The different summer vegetables have been harvested and are either frozen, canned, dehydrated, freeze dried or even eaten. The winter greens are planted (lettuce, kale, turnips, broccoli, spinach and radishes) and are getting ready to provide the family with great cool weather delights. The winter firewood is split and stacked standing by ready to heat the house. The fur on the animals is getting thicker by the minute and the birds are full feathered. Bob (the king of the pasture, our main bull) is getting cranky. All signs winter is fast approaching.


Last night we completed the last big year end chore, moving hay for the winter. To me this move symbolizes the end of a growing season and the onslaught of colder weather. On Possum Ridge Farm we let our animals graze the pastures year round with lots of space to graze. Grazing equates to eating lots of grass and for those of you that don’t know hay is dried grass. For us that means baling our pastures or purchasing hay from the outside or both. Last night we finally put our winter hay in place and now we are looking towards 2021. The question for many people is how to calculate how much hay you need to overwinter cattle?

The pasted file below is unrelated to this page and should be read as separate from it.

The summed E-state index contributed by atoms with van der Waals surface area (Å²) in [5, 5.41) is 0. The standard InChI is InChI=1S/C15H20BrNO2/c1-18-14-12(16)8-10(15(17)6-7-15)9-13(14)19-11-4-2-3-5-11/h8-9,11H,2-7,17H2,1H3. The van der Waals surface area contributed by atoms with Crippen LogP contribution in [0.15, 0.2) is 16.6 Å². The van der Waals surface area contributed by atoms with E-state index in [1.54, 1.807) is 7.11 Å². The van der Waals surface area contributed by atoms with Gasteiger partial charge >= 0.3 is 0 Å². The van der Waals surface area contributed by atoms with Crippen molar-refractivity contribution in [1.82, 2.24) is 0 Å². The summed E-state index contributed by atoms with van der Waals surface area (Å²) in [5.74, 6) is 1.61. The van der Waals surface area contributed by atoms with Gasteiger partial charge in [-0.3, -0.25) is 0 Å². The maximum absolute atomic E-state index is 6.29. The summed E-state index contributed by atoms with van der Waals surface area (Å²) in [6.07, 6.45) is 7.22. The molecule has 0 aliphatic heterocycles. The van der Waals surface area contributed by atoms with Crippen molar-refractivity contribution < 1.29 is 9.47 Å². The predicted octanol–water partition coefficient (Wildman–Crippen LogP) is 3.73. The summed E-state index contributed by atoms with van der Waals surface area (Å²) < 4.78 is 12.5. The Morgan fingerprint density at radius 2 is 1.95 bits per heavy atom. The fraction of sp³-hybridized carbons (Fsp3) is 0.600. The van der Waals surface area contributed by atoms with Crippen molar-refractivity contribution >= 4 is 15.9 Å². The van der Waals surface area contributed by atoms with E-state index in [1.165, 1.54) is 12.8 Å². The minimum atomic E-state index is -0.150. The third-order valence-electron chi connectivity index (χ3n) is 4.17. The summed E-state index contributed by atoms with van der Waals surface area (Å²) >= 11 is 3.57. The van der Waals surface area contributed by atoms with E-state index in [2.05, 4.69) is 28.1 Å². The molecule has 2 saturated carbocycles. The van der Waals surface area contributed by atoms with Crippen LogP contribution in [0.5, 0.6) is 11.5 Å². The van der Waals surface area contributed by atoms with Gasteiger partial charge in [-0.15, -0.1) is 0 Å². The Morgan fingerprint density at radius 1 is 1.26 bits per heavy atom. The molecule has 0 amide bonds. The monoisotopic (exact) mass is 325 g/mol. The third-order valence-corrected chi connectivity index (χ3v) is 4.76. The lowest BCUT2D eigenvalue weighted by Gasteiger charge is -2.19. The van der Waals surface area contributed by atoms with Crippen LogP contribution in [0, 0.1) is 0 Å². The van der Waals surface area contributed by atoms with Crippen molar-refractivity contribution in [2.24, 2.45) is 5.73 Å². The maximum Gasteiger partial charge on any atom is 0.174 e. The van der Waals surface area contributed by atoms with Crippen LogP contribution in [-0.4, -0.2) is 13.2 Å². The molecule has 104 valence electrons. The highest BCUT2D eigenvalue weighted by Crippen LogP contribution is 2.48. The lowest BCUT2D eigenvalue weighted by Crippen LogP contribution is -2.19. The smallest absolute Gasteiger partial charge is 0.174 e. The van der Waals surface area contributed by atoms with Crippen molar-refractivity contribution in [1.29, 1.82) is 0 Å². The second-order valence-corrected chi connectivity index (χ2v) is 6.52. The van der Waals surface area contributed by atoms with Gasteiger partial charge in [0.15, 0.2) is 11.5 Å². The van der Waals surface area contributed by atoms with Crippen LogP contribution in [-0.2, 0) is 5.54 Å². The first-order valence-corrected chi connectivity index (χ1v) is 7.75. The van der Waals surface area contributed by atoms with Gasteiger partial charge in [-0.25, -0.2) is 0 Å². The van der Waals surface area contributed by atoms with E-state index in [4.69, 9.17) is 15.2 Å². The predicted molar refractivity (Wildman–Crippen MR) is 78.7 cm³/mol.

The formula I use to calculate the needed amount of hay is as follows:

1000 pound cow (Average Jersey)

25 pounds of consumed dry matter per day

110 days feeding time


5 Cows


13750 Total Pounds of Hay needed

900 Pounds bale weight dry matter

15.28 Round Bales Needed


25 pounds of dry matter consumed per day per cow (we have some green pasture throughout the winter) multiplied by  the days needed to feed hay (estimated) multiplied by  the number of Cows. Then divide the total pounds needed for the season by the estimated bale weight dry matter (I use 75%) in our case 900 pounds. Based on our needs, we calculated we will need 15.28 bales for the cows for the winter of 2020/2021.

Just to make it easy for some of you non-excel people out there, I have a spreadsheet to calculate your hay needs you can have for free (see below). Just fill in your numbers where the red digits are in the spreadsheet and you are ready to go. And no I don’t want your email address and anything else to download, but if you like it please let us know. I really don’t care what you do with it, but please give us credit if you put it online.

Download the Hay Usage Spreadsheet Here


It’s been a great year here at the farm even though the world has had its issues. That’s one of the things that makes farming/homesteading so amazing. Even if the entire world is a dumpster fire, here at the farm the sun comes up, the cows need fed and our little world stays about the same.

Until next time, see you down at the barn



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